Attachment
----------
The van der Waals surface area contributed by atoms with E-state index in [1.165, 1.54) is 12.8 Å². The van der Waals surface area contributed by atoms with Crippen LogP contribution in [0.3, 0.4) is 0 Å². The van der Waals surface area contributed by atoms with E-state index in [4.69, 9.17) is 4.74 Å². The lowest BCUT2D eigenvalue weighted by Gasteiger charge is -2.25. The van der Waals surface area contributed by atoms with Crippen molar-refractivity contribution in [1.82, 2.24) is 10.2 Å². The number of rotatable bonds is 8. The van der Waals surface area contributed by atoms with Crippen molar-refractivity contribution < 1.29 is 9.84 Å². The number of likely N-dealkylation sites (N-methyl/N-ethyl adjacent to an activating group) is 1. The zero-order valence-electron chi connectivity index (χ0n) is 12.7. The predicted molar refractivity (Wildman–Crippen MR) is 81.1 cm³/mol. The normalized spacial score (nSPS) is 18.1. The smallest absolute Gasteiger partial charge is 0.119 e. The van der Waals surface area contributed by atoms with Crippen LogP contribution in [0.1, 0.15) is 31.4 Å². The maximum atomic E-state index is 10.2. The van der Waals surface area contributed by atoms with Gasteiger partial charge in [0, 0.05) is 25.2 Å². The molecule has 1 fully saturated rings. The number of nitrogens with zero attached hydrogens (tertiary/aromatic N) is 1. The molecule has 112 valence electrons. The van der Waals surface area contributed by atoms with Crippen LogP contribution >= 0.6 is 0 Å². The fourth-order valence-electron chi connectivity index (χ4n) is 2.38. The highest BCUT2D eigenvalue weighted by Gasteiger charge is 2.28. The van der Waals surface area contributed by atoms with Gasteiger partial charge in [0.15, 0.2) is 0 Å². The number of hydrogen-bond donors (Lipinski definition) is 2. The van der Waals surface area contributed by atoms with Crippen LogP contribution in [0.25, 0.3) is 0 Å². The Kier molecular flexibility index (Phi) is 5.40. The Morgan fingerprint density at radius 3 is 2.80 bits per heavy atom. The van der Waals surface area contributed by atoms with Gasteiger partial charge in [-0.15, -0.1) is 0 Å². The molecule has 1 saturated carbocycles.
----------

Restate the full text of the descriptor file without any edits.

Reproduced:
The van der Waals surface area contributed by atoms with E-state index in [1.165, 1.54) is 12.8 Å². The van der Waals surface area contributed by atoms with Crippen LogP contribution in [0.3, 0.4) is 0 Å². The van der Waals surface area contributed by atoms with E-state index in [4.69, 9.17) is 4.74 Å². The lowest BCUT2D eigenvalue weighted by Gasteiger charge is -2.25. The van der Waals surface area contributed by atoms with Crippen molar-refractivity contribution in [1.82, 2.24) is 10.2 Å². The number of rotatable bonds is 8. The van der Waals surface area contributed by atoms with Crippen molar-refractivity contribution < 1.29 is 9.84 Å². The number of likely N-dealkylation sites (N-methyl/N-ethyl adjacent to an activating group) is 1. The zero-order valence-electron chi connectivity index (χ0n) is 12.7. The predicted molar refractivity (Wildman–Crippen MR) is 81.1 cm³/mol. The normalized spacial score (nSPS) is 18.1. The smallest absolute Gasteiger partial charge is 0.119 e. The van der Waals surface area contributed by atoms with Crippen LogP contribution in [0.1, 0.15) is 31.4 Å². The maximum atomic E-state index is 10.2. The van der Waals surface area contributed by atoms with Gasteiger partial charge in [0, 0.05) is 25.2 Å². The molecule has 1 fully saturated rings. The number of nitrogens with zero attached hydrogens (tertiary/aromatic N) is 1. The molecule has 112 valence electrons. The van der Waals surface area contributed by atoms with Crippen LogP contribution >= 0.6 is 0 Å². The fourth-order valence-electron chi connectivity index (χ4n) is 2.38. The highest BCUT2D eigenvalue weighted by Gasteiger charge is 2.28. The van der Waals surface area contributed by atoms with Gasteiger partial charge in [0.15, 0.2) is 0 Å². The number of hydrogen-bond donors (Lipinski definition) is 2. The van der Waals surface area contributed by atoms with Crippen LogP contribution in [0.25, 0.3) is 0 Å². The Kier molecular flexibility index (Phi) is 5.40. The Morgan fingerprint density at radius 3 is 2.80 bits per heavy atom. The van der Waals surface area contributed by atoms with Gasteiger partial charge in [-0.15, -0.1) is 0 Å². The molecule has 1 saturated carbocycles.